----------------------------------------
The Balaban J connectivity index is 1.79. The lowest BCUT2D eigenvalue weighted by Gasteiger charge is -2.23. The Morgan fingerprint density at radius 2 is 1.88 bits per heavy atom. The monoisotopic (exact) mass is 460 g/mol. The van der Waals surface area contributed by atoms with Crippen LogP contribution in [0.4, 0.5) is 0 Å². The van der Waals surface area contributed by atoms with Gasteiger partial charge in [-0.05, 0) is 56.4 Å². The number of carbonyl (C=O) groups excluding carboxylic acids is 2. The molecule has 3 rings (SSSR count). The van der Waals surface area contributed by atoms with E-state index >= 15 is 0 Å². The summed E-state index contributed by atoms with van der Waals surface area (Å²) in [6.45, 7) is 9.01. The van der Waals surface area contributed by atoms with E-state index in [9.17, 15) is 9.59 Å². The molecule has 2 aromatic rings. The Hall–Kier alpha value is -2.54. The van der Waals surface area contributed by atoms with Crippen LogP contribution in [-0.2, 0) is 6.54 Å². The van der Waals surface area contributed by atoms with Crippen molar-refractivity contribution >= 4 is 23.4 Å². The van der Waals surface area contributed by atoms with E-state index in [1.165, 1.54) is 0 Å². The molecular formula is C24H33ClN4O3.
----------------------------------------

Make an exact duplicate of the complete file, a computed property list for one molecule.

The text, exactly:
The Balaban J connectivity index is 1.79. The lowest BCUT2D eigenvalue weighted by Gasteiger charge is -2.23. The Morgan fingerprint density at radius 2 is 1.88 bits per heavy atom. The monoisotopic (exact) mass is 460 g/mol. The van der Waals surface area contributed by atoms with Crippen LogP contribution in [0.4, 0.5) is 0 Å². The van der Waals surface area contributed by atoms with Gasteiger partial charge in [-0.05, 0) is 56.4 Å². The number of carbonyl (C=O) groups excluding carboxylic acids is 2. The molecule has 3 rings (SSSR count). The van der Waals surface area contributed by atoms with E-state index >= 15 is 0 Å². The summed E-state index contributed by atoms with van der Waals surface area (Å²) in [6.45, 7) is 9.01. The van der Waals surface area contributed by atoms with E-state index in [9.17, 15) is 9.59 Å². The molecule has 2 aromatic rings. The Hall–Kier alpha value is -2.54. The van der Waals surface area contributed by atoms with Crippen LogP contribution in [-0.2, 0) is 6.54 Å². The van der Waals surface area contributed by atoms with Crippen molar-refractivity contribution >= 4 is 23.4 Å². The van der Waals surface area contributed by atoms with E-state index in [1.165, 1.54) is 0 Å². The molecular formula is C24H33ClN4O3.